Abolition of Intellect - Thoughts on The Abolotion of Man by C.S. Lewis


“The operation of [modern scholarship] and its kind is to produce what may be called Men without Chests. It is an outrage that they should be commonly spoken of as Intellectuals. This gives them the chance to say that he who attacks them attacks Intelligence. It is not so. They are not distinguished from other men by any unusual skill in finding truth nor any virginal ardor to pursue her…It is not excess of thought but defect of fertile and generous emotion that marks them out. Their heads are no bigger than the ordinary: it is the atrophy of the chest beneath that makes them seem so.”

C.S. Lewis makes clear in The Abolition of Man that the abolition of man is the abolition of the heart–an abandonment for how humans connect with one another for a sole focus on the so-called “intellect.” However, true intellectuals seek what is true; they seek to make the world better through their scholarly pursuits and bring her closer to that truth. The goal is to make the human experience and the human condition more fruitful and prosperous. One’s metrics for that fruitfulness and prosperity may differ, but it appears from both philosophy and biology that fostering the soul through human connection and a seeking of a deeper purpose is essential.

In her study on the effects of human connection, Dr. Emma Seppala of the Stanford Center for Compassion and Altruism Research found that “social connectedness generates a positive feedback loop of social, emotional, and physical well-being.” Seppala also found that people who feel more connected show lower levels of anxious and depressive feelings, greater empathy for others, and also tend to be more cooperative and trusting.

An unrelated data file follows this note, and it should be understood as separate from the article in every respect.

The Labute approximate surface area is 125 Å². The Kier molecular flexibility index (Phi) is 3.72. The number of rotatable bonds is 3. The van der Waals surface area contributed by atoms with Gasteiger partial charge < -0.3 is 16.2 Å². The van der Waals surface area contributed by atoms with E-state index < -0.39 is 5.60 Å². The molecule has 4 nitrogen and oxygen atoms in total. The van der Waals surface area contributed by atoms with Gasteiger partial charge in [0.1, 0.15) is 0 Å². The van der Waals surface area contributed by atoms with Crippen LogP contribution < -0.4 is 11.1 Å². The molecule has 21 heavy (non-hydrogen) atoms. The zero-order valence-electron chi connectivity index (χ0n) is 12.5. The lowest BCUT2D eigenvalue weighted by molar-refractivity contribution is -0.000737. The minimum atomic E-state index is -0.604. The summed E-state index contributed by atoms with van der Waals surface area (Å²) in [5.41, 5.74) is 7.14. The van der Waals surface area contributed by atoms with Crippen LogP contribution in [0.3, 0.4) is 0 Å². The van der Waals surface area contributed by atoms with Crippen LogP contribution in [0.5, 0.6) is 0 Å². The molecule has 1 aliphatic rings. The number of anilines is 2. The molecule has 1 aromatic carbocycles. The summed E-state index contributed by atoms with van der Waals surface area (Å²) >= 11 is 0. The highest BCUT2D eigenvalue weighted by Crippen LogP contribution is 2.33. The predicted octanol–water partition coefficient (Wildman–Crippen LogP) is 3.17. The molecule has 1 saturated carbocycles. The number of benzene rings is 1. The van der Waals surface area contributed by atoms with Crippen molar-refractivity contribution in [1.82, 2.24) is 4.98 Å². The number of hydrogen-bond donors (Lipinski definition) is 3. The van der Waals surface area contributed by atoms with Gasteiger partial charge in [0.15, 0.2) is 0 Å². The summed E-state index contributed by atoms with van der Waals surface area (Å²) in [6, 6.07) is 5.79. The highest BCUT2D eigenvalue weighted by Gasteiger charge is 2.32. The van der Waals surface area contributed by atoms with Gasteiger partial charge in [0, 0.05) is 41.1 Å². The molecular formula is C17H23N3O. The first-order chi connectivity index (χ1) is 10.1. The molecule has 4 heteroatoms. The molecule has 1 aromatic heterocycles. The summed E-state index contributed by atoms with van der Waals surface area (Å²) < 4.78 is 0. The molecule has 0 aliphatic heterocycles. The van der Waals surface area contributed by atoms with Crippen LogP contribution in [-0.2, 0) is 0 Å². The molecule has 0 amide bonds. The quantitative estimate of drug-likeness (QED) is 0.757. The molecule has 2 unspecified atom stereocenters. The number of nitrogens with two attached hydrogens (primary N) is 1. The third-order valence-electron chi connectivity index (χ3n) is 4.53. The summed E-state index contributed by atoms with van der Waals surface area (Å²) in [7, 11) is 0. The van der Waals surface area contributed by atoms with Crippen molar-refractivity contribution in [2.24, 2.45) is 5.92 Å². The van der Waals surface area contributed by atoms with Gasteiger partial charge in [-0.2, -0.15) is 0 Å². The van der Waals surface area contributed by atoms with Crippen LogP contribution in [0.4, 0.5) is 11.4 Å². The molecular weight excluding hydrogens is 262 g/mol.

Similarly, a lack of social connection can have detrimental effects. In a study of over 7,000 men and women in California, Dr. Lisa Berkman found that “people who were disconnected from others were roughly three times more likely to die during the nine-year study than people with strong social ties.” These studies show the importance of human connection beyond the intellect; it is the “chest” that allows us to ascend from instinctive or animalistic ways of pure survival to a fuller human experience with one another.

We live and die by our connection to others. To declare this soul-building as unnecessary or unmeasurable is insufficient and remiss. Humanity must focus on building products, organizations, and experiences that foster greater human connection among each other; without this, we are sure to witness the abolition of true intellect and the abolition of man.

- Charlie, July 2022